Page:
The Rise and Fall of Nokia: A cautionary tale for innovation programmes

How did a company with a thriving innovation culture that invented one of the most important items of the past 50 years deflate into a shadow of if its former self?

The BBC Four documentary, The Rise and Fall of Nokia, tells this story from the inside. Founded in 1865 as a pulp mill, Nokia moved into mobile phones in the 1970s and became the market leader. By 2013 Nokia had sold the mobile phone business. So what happened?

For anyone that came of age at the turn of the millennium, it’s hard not watch without getting a pang of nostalgia for the days when a mobile phones’ primary uses were discovering the freedom of texting your friends, ordering ringtones from adverts from the back J17 magazine, and playing Snake II for hours on end. No notifications, no group chat, no social media. You were often short of credit, but you never ran out of battery.

Nokia staff interviewed in the documentary shared a wistful longing for this early era of innovation, describing how they were welcomed, included and given opportunities.

The invention of the mobile phone began in 1972 when an employee improvised a way to solve a problem. A sales manager had packed up a car phone because people had wanted a phone in other places, such as their holiday cottage, boat or hotel room.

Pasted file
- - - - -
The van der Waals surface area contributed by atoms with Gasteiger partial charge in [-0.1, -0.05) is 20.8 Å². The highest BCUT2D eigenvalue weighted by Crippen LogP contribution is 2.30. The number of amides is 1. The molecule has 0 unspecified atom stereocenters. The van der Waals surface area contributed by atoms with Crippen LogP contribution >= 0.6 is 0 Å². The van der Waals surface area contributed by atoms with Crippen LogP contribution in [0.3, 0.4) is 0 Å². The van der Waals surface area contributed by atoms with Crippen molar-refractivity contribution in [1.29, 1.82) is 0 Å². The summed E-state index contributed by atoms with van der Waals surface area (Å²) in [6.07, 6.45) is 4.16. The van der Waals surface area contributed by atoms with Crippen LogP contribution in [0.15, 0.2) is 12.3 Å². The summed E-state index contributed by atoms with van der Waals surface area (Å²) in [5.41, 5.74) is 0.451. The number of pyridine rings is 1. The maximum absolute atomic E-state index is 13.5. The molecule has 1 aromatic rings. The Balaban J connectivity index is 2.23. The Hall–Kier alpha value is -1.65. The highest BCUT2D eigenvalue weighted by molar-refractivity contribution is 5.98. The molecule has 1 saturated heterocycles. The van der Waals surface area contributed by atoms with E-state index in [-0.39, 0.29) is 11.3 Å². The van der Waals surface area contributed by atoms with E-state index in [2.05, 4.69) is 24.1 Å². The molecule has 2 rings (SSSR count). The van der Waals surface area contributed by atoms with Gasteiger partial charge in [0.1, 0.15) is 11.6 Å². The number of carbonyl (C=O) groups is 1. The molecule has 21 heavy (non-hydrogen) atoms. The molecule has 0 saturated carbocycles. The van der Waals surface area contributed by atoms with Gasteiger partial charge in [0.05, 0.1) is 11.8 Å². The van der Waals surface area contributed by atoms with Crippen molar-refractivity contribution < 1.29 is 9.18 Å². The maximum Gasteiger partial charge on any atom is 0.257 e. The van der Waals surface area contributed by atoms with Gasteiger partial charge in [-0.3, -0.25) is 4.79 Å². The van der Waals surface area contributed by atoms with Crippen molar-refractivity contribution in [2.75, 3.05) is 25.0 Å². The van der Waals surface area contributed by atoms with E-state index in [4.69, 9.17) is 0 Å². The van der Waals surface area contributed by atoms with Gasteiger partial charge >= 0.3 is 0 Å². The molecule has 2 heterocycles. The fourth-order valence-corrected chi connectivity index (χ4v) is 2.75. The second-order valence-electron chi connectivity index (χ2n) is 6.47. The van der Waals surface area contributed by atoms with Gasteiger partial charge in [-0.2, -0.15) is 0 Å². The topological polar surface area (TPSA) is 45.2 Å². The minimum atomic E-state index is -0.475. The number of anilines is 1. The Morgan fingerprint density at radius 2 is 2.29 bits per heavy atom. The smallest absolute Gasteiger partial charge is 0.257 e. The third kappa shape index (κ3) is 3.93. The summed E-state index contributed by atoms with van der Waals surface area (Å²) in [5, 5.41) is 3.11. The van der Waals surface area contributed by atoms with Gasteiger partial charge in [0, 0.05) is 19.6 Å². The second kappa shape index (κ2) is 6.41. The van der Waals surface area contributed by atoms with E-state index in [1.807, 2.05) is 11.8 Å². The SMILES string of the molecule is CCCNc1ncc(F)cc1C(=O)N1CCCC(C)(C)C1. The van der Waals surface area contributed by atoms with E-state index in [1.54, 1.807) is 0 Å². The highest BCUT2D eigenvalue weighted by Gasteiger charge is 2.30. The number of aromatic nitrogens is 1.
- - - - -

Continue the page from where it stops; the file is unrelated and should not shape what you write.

The focus of early Nokia was to serve the needs of the customer, well before Jeff Bezos was attributing the growth of Amazon to their ‘customer obsession.’ Nokia’s focus was on user needs and solving problems and the workforce was made up of designers and engineers.

Ideas were freely shared and early developments were patent free. The shared goal was providing social value and modernising public services. Staff were encouraged to innovate. The famous slogan ‘Connecting People’ was not devised by a hot shot ad agency, but one of the engineers who helped develop the handset.

In the 1980s, mobile phones were marketed to businessmen. The advert for the Mobira Talkman depicts cheerful men in suits using the handsets to make business deals, like candidates on the Apprentice, but with bigger hair. Nokia phones would help them succeed. In what could be the first instance of influencer marketing, Mikhail Gorbachev used the handset to make his historic treaty call in 1987.